In December 2014, Pennsylvania’s Department of Labor and Industry reported that just over 31,000 people were employed in the state’s oil and gas industry. That figure was higher than the federal data indicates, but appears to be reasonable. However, what’s striking is that the Department attributed another 212,000 jobs to shale development by adding employment in 30 “ancillary” industries.
All employment in these related industries – including such major employers as construction and trucking – was included in this attributed jobs figure. Thus, a driver delivering for FedEx or a housing construction worker were “claimed” as jobs produced by the shale industry.
This is eye-rolling territory for economists. They know that attributing two additional jobs to every one directly created in an industry is very generous. The Commonwealth of Pennsylvania attributed seven additional jobs to each one created in the oil and gas industry.
Depending on how broadly you define the state’s oil and gas industry, between 5,400 and 31,000 people were employed in Pennsylvania before many of the rigs started pulling out in 2012 to head west. Certainly, jobs in other sectors were also created, but a generous estimate would be 30,000 to 60,000 rather than the hundreds of thousands claimed by industry promoters.
The MSSRC report demonstrates that only a tiny portion (under 1%) of jobs in many of these 30 industries could be related to shale development activities, and further, that Pennsylvania employment in these industries overall changed little before, during, and after the shale boom.
The real winner: Texas
Beyond the exaggerated numbers, a geographic blindness obscures our view of fracking jobs. Where do the workers extracting gas in Pennsylvania or Ohio live and spend their money? Where are the best jobs located? While the fracking industry may support the national economy as a whole, some places are winners and others are losers.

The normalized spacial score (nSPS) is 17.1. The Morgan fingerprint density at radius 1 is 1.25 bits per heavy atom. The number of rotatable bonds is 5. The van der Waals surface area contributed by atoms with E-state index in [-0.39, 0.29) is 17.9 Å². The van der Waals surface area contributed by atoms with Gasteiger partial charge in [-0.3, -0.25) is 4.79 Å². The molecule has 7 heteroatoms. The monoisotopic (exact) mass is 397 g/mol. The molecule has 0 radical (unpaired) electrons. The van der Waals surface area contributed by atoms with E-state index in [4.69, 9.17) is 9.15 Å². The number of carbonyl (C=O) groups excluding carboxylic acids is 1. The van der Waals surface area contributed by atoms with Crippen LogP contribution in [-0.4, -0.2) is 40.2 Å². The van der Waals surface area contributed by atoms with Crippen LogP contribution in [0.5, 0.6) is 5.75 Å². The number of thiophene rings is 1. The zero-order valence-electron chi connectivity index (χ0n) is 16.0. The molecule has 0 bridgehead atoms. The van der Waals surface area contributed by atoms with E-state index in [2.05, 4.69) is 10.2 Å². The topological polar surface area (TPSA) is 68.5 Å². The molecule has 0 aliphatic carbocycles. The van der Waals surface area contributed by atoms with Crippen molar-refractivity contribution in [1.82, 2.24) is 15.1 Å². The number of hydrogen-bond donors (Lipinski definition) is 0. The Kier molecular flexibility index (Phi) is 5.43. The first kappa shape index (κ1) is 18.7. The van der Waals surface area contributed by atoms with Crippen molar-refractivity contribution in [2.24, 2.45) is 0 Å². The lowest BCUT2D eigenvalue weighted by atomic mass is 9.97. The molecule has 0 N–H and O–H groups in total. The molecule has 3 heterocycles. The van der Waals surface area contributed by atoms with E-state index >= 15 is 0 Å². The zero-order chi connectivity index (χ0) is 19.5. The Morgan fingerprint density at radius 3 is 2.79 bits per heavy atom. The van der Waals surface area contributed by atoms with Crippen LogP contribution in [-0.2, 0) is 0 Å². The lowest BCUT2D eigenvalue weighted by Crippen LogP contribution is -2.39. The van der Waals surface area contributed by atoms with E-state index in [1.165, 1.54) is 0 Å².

In Ohio, where extraction continues because its shale holds both natural gas and other valuable “wet gas” hydrocarbons, a series of investigative reports by The Columbus Dispatch showed that at least a third of the workforce in drilling areas are transient workers. In the four Ohio counties with the most shale permits, the number of local people employed actually decreased between 2007 and 2013.
This tells us that the production sites aren’t necessarily the places that get the economic boost. The most skilled workers on drilling crews are from Texas and Oklahoma and they return home to spend their earnings. Northern Pennsylvania drilling crews spent much of their money in the Southern Tier of New York.
My own research on the geography of shale jobs shows that Texas has derived the lion’s share of the benefits from US fracking. Texas has consistently had around half the jobs in the oil and gas industry (currently 47%). During the 2007-2012 shale boom, Pennsylvania gained 15,114 jobs in the drilling, extraction and support industries, but Texas gained 64,515 – over four times as many jobs. Texas not only has much of the skilled drilling workforce, but the majority of the industry’s managers, scientists and experts, who staff the global firms headquartered in Houston. Still, even in Texas, energy-related jobs constitute only 2.5% of the state’s now more diversified employment.
What does this tell us about New York’s decision on fracking? Andrew Cuomo may have decided that the state would do better providing finance capital to the oil and gas industry from Wall Street rather than taking on high-risk, low-reward fracking production.
Susan Christopherson is Professor, Department of City and Regional Planning at Cornell University
Ned Rightor, an independent researcher, contributed to this article.
This article was originally published on The Conversation.
Read the original article.
Related video added by Juan Cole:
Sam Seder: “Shale Boom & Bust: The Myth of US Oil Independence (w/ Dan Dicker)”